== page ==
Greta Garbo looked peaked. Or so her director, Ernst Lubitsch, thought. "Roses I got to have in your cheeks!" he told her on the set of Ninotchka.
For advice, Garbo turned to Gayelord Hauser, a German-born health food advocate whose regimen of vitamin- and protein-rich foods had already found converts in Hollywood. "I made it my task to wean her away from strict vegetarianism and coax her back to intelligent eating,'' Hauser told the New York Post in 1939. (Their relationship would soon be the subject of great speculation.)
Whole foods. By the 1950s, Hauser had a bestselling book, Look Younger Live Longer, that challenged America's postwar eating habits. He railed against processed foods while championing foods that he thought promoted longevity--yogurt, brewer's yeast, powdered skim milk, and blackstrap molasses. His message--to eat whole foods--was decidedly against the tide. While the government was supporting the production of enriched white breads as a "quiet miracle" to improve nutrition, Hauser suggested that such bread be labeled "devitalized" instead.
And he lamented the national sweet tooth: "In 1900, the national consumption of white sugar was about 10 pounds per person in a year," he noted in the book. "Today, what with our mountains of cheap candies and candy bars, and our oceans of soft drinks, the national average of white sugar consumed yearly is more than 100 pounds per person." (What would the diet guru say about the 2003 consumption rate of 142 pounds per person?) No mere America basher, Hauser called it as he saw it--on several speaking tours, he told the Argentines that they ate far too much meat.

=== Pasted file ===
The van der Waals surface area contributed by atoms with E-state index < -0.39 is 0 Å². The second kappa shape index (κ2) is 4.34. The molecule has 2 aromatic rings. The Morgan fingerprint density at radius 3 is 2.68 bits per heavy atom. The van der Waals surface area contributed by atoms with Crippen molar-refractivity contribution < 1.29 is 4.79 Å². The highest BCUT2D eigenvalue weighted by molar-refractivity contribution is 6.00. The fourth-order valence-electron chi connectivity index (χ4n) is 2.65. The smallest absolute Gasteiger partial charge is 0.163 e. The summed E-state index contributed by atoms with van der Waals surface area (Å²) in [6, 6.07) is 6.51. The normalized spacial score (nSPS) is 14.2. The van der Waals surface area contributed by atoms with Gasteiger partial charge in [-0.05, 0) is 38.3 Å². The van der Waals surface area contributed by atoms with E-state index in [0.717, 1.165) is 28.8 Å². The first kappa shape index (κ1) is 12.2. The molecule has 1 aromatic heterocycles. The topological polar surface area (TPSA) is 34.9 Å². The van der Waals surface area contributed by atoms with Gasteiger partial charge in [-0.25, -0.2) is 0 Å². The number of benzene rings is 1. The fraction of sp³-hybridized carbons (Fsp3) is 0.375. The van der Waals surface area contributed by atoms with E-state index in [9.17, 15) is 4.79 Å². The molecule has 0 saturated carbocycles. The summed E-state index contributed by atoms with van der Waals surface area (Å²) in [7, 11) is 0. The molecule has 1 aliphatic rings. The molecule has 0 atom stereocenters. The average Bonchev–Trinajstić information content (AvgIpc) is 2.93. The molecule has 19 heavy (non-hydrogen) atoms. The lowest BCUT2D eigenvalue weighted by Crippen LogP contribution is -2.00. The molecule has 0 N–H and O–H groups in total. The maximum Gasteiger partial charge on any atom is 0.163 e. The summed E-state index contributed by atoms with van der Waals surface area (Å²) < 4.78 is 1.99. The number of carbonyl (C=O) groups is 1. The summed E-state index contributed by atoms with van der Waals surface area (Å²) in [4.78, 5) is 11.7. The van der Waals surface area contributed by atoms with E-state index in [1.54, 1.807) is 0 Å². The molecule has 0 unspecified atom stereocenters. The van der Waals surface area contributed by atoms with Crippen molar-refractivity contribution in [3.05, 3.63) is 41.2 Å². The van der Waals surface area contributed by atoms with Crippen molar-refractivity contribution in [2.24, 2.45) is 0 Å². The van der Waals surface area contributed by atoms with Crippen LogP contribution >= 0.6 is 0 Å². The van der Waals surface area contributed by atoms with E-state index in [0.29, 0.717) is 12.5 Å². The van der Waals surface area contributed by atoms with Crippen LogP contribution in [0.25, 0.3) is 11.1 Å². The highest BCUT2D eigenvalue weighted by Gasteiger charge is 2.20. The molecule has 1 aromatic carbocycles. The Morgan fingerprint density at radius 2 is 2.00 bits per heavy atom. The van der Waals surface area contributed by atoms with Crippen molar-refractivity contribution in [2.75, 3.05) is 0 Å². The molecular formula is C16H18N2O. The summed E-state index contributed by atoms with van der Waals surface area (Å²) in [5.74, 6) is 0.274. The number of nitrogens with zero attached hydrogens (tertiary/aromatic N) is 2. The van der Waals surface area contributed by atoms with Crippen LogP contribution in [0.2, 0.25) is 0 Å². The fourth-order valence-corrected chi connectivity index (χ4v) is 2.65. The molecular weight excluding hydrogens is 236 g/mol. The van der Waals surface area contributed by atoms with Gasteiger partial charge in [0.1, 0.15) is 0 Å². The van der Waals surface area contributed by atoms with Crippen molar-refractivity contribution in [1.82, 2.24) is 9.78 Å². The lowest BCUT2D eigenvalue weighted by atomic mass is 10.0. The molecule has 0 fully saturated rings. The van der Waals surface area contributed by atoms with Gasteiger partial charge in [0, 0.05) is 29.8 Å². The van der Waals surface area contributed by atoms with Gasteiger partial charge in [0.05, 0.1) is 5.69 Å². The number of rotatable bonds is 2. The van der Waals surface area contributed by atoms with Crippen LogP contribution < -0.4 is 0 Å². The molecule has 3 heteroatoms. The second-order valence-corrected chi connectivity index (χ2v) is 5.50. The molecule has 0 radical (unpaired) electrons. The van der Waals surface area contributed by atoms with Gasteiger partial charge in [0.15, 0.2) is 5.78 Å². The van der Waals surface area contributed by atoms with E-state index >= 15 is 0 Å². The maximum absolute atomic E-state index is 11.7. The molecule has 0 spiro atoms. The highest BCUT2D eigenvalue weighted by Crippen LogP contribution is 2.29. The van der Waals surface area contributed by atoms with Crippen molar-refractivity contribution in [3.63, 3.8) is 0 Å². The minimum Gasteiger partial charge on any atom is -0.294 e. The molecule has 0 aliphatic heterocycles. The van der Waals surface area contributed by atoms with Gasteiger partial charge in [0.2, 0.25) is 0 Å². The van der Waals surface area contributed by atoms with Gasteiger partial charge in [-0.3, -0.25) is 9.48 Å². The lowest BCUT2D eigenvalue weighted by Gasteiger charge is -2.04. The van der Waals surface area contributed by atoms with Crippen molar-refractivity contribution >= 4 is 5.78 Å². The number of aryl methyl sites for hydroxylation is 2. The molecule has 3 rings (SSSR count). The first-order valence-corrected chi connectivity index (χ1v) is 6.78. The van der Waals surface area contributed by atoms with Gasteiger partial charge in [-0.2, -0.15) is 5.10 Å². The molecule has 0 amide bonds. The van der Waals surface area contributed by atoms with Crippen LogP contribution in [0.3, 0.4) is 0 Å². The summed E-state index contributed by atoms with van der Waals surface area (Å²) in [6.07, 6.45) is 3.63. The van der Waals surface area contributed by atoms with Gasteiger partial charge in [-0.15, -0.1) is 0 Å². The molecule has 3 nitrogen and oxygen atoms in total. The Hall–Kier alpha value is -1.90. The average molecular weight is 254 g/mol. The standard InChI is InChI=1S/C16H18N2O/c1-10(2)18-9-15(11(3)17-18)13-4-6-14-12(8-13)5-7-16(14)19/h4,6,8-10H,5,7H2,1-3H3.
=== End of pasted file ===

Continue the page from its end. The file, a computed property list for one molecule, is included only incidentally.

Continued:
Convinced that his diet saved him from death from tuberculosis of the hip, he believed many ailments could be eased through strategic eating--most significantly with a diet rich in vitamin B foods. But he found mainstream medicine little help, calling its clinics "human machine shops" and offering his own alternative regimens on how to stop hardening of the arteries, prevent stroke, and guard against cancer. Mainstream medicine answered his skepticism with undisguised animosity, recalls his nephew, O. Robert Hauser. In 1951, the Food and Drug Administration seized copies of Look Younger Live Longer on the grounds it was promoting the sale of one brand of blackstrap molasses. Hauser's views incensed the American Medical Association and the sugar and flour lobbies, says his nephew. "They were always trying to discredit him," he says. "The more successful he was, the more vigorous the opposition."
Tall, handsome, and well built, Hauser was his own best advertisement. With his broad smile and warm sense of humor, he attracted Marlene Dietrich, Gloria Swanson, and the Duchess of Windsor as well as many ordinary American housewives smitten by his glamour. But as Hauser himself noted before his death at 89, it wasn't until the 1970s, with the rise of the counterculture, that a groundswell of Americans took his message to heart.
Julia Child's 1961 Mastering the Art of French Cooking was heralded by critics and housewives alike. But it was her TV show, The French Chef , which aired from 1963 to 1987, that made her America's first true celebrity chef. The show, which was followed by other series like Baking With Julia and Dinner at Julia's, brought French cooking to the masses, but it was her frank demeanor that made her a hit. Apart from being a master at improvisation, Child used what most would see as major faux pas, like melting a dessert, into lessons for her viewers. She inspired a generation to see the act of cooking as a joy and an art.
This story appears in the August 15, 2005 print edition of U.S. News & World Report.